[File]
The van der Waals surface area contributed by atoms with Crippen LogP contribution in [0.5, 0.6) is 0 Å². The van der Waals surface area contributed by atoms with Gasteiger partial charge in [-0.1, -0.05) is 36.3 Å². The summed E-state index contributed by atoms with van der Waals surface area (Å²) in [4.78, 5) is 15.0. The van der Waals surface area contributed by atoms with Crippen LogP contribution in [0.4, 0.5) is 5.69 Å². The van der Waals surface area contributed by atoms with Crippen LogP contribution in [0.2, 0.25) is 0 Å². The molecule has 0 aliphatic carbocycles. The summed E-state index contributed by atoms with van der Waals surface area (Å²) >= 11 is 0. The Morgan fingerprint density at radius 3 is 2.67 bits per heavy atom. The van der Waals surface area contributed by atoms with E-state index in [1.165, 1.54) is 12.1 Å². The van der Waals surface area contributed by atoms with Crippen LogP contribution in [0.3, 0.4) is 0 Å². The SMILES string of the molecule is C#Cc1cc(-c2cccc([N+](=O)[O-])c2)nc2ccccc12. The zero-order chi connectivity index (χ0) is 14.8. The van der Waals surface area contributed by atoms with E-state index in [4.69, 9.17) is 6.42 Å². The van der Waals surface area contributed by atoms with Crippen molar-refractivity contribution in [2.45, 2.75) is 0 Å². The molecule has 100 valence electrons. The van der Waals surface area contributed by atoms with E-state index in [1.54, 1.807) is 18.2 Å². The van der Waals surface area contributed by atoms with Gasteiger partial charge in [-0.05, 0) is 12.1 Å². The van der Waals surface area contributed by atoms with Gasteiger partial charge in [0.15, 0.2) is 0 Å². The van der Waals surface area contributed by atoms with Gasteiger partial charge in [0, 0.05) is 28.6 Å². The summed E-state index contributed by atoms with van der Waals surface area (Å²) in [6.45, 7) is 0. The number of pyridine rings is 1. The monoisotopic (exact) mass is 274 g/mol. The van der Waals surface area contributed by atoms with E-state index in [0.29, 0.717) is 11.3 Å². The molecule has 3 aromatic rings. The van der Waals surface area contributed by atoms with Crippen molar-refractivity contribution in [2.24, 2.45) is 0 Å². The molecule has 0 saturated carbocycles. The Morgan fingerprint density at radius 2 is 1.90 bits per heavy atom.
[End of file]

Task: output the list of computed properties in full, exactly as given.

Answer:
The van der Waals surface area contributed by atoms with Crippen LogP contribution in [0.5, 0.6) is 0 Å². The van der Waals surface area contributed by atoms with Gasteiger partial charge in [-0.1, -0.05) is 36.3 Å². The summed E-state index contributed by atoms with van der Waals surface area (Å²) in [4.78, 5) is 15.0. The van der Waals surface area contributed by atoms with Crippen LogP contribution in [0.4, 0.5) is 5.69 Å². The van der Waals surface area contributed by atoms with Crippen LogP contribution in [0.2, 0.25) is 0 Å². The molecule has 0 aliphatic carbocycles. The summed E-state index contributed by atoms with van der Waals surface area (Å²) >= 11 is 0. The Morgan fingerprint density at radius 3 is 2.67 bits per heavy atom. The van der Waals surface area contributed by atoms with E-state index in [1.165, 1.54) is 12.1 Å². The van der Waals surface area contributed by atoms with Crippen LogP contribution in [0.3, 0.4) is 0 Å². The SMILES string of the molecule is C#Cc1cc(-c2cccc([N+](=O)[O-])c2)nc2ccccc12. The zero-order chi connectivity index (χ0) is 14.8. The van der Waals surface area contributed by atoms with E-state index in [4.69, 9.17) is 6.42 Å². The van der Waals surface area contributed by atoms with Crippen molar-refractivity contribution in [2.45, 2.75) is 0 Å². The molecule has 100 valence electrons. The van der Waals surface area contributed by atoms with E-state index in [1.54, 1.807) is 18.2 Å². The van der Waals surface area contributed by atoms with Gasteiger partial charge in [-0.05, 0) is 12.1 Å². The van der Waals surface area contributed by atoms with Gasteiger partial charge in [0.15, 0.2) is 0 Å². The van der Waals surface area contributed by atoms with Gasteiger partial charge in [0, 0.05) is 28.6 Å². The summed E-state index contributed by atoms with van der Waals surface area (Å²) in [6.45, 7) is 0. The number of pyridine rings is 1. The monoisotopic (exact) mass is 274 g/mol. The van der Waals surface area contributed by atoms with E-state index in [0.29, 0.717) is 11.3 Å². The molecule has 3 aromatic rings. The van der Waals surface area contributed by atoms with Crippen molar-refractivity contribution in [2.24, 2.45) is 0 Å². The molecule has 0 saturated carbocycles. The Morgan fingerprint density at radius 2 is 1.90 bits per heavy atom.